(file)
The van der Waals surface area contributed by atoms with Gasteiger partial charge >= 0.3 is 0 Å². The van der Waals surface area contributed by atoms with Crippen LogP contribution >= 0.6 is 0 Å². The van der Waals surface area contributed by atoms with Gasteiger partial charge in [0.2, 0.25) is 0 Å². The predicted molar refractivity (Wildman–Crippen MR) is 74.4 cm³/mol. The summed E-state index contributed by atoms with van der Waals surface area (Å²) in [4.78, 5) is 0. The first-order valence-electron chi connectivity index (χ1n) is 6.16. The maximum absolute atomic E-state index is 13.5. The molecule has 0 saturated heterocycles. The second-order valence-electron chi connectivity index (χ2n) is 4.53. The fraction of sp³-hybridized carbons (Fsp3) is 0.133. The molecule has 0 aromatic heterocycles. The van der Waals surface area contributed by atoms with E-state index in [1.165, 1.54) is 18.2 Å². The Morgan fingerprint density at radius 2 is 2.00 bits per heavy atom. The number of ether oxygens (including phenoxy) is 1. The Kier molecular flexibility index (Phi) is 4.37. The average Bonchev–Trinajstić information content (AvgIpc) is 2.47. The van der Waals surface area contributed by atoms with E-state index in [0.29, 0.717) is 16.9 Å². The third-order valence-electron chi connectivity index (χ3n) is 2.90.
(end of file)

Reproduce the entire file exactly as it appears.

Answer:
The van der Waals surface area contributed by atoms with Gasteiger partial charge >= 0.3 is 0 Å². The van der Waals surface area contributed by atoms with Crippen LogP contribution >= 0.6 is 0 Å². The van der Waals surface area contributed by atoms with Gasteiger partial charge in [0.2, 0.25) is 0 Å². The predicted molar refractivity (Wildman–Crippen MR) is 74.4 cm³/mol. The summed E-state index contributed by atoms with van der Waals surface area (Å²) in [4.78, 5) is 0. The first-order valence-electron chi connectivity index (χ1n) is 6.16. The maximum absolute atomic E-state index is 13.5. The molecule has 0 saturated heterocycles. The second-order valence-electron chi connectivity index (χ2n) is 4.53. The fraction of sp³-hybridized carbons (Fsp3) is 0.133. The molecule has 0 aromatic heterocycles. The van der Waals surface area contributed by atoms with E-state index in [1.165, 1.54) is 18.2 Å². The Morgan fingerprint density at radius 2 is 2.00 bits per heavy atom. The number of ether oxygens (including phenoxy) is 1. The Kier molecular flexibility index (Phi) is 4.37. The average Bonchev–Trinajstić information content (AvgIpc) is 2.47. The van der Waals surface area contributed by atoms with E-state index in [0.29, 0.717) is 16.9 Å². The third-order valence-electron chi connectivity index (χ3n) is 2.90.